If you're in the Midwest, your summer might have a very crunchy soundtrack: The sounds of hordes of cicadas emerging from the Earth, chirping and whizzing and sexing and dying after more than a decade underground. That isn't to say that people around the rest of the United States aren't hearing the same thing on a smaller scale.

[This beetle’s butt is basically a machine gun]

That's because cicadas spend most of their long, long lives (the longest of any known insect) underground, and some species emerge periodically -- once every 13 or 17 years. When broods sync up, things get loud -- which is what's happening right now in the Midwest.

In the latest video from It's Okay to be Smart, Joe Hanson explains why you should be more in awe of the insects than annoyed with them: They're actually doing some pretty impressive math -- though it's not on purpose -- and it's a really smart evolutionary tactic.

[Fruit flies can apparently tell time]

By coming out in literal droves, cicadas are able to survive -- er, at least for the handful of weeks it takes them to reproduce -- even though basically everything wants to eat them. Birds can go to town on the emerging cicadas and still leave plenty over to lay eggs.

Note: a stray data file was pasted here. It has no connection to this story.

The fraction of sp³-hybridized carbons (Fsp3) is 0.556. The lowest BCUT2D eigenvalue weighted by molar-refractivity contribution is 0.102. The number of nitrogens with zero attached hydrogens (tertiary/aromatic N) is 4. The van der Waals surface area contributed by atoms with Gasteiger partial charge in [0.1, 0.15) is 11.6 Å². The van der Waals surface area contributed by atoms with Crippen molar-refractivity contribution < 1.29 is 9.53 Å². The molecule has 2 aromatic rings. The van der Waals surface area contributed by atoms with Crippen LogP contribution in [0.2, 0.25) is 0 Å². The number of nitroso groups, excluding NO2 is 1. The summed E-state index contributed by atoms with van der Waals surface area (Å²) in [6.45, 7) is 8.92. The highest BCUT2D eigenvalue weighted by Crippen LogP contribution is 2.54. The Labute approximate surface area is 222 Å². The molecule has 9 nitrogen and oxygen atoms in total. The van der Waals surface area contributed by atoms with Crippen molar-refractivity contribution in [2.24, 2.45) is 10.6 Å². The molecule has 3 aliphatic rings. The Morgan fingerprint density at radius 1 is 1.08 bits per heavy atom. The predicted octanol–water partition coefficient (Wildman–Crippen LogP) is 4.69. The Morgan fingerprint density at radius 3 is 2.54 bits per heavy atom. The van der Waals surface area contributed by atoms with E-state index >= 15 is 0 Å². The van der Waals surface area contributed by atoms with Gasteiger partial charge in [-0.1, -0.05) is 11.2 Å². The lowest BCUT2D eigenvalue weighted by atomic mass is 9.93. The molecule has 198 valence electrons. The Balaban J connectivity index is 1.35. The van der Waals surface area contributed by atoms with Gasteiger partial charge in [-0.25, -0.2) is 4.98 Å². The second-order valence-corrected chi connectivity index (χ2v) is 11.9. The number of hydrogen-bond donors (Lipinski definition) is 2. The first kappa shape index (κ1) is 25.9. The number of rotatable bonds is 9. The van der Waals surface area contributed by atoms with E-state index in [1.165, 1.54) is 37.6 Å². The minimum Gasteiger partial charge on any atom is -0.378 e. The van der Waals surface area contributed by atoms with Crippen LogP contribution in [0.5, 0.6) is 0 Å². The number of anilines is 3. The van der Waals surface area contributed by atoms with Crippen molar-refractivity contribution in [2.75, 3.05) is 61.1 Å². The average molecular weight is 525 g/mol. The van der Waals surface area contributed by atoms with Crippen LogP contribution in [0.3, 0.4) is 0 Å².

They're coming. (Daniel Hulshizer/AP)

That's where the prime numbers come in. Why 13 and 17 years? By living life in the prime, cicadas can minimize the number of times their big debut coincides with the birth year of a predator. If they'd "picked" a number divisible by another number, they'd link up with predators who were born at those intervals way more often -- and the predators could adapt to follow cicada lifecycles even more closely, shifting so that they had their babies right when cicadas showed up to provide an endless food source.

[Video reveals the incredible acrobatic feats (and occasional face plants) of a pouncing praying mantis]

But 17 years (and even 13 years) is a long time for just about any bird or lizard, so they've got no chance of hitching their carts to the cicada's brood. And by coming out every 17 years instead of every 16, the cicadas also avoid sync-ups with predators who have 2-year and 4-year reproductive cycles, too.

That cycle keeps 13- and 17-year broods apart, too. The ones meeting up this year in the Midwest won't sync up again until 2236.

In case you want more cicada science, here's Gross Science's Anna Rothschild explaining the fungus that makes cicadas lose their butts -- and turn into "salt-shakers of death":

Nature is beautiful.

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